Kure was a large city but we saw signs of war everywhere. I don’t think I need to explain once more war’s destructive fury. The 162nd Regiment had to move into Japanese Naval barracks, perhaps ten miles from the debarkation point. We saw no civilian the first day. Our march proceeded without incident. It was an eerie feeling that put us on edge. We certainly realized that there were just a few thousands of us and several million Japanese. We thought we were on a typical war movie set. Japanese policemen lined the streets with their backs to us as they faced the houses. The only sound was that of marching feet. We realized that we were making history since we were the first foreign soldiers to set foot in Japan. To their great credit the Japanese population accepted occupation with a brave face. A week later we were all mixing like a big family.

We were in the area for two reasons: to disarm the military, that is to find and destroy all weapons of war; to set up road blocks leading into Hiroshima, the site of the first atomic bomb drop.

During the last week of September we visited the city in truck parties. No one was allowed to stroll or to wander through the ruins. There were only a few buildings still standing, although the stairs had crumbled and the windows had disappeared. It was a desolate and sad, lonely place. Picture Los Angeles with only a few buildings with the rest of the city a heap of jumbled stones and burned out houses reaching from the ocean to the Santa Monica Mountains. I saw no living human beings except ourselves. The bridges over the river had been cut in half. At the airfield on the city’s outskirts the remains of countless airplanes were jumbled up in one corner of the field as if a giant hand had flung them there.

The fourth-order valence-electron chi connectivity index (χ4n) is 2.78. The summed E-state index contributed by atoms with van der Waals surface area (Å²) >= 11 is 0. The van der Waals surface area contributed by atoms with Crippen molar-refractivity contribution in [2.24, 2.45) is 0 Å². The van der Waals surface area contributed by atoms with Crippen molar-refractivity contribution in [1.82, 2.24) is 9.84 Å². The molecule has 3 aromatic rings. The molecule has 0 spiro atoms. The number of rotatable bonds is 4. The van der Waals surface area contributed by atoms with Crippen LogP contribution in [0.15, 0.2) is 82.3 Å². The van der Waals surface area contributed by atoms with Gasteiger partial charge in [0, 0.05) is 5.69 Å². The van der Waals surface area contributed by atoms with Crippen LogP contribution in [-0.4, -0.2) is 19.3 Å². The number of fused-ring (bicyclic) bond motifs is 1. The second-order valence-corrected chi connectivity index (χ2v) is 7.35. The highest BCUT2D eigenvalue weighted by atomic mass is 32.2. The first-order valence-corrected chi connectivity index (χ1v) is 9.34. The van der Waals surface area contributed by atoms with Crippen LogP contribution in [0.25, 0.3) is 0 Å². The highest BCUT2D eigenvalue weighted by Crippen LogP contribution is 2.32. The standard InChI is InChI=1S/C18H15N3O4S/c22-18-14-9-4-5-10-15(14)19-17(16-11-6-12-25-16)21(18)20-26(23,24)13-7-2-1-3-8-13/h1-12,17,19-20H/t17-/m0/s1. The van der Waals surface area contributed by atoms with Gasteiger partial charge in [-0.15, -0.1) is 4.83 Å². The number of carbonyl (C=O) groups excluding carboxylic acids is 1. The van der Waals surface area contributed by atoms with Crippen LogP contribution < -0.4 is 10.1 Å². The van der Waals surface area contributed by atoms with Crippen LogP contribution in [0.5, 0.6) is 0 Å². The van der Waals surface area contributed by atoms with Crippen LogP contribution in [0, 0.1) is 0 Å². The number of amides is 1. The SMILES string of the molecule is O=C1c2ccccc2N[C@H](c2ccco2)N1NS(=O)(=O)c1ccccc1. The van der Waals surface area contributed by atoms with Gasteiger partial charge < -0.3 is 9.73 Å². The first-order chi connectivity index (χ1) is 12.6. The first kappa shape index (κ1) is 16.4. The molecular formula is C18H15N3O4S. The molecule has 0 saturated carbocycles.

We observed from a distance the bomb’s destructive power. Miles from the city center houses tilted away from the blast’s effect; closer yet, roofs had disappeared and windows blown away. We saw very few people in the general area.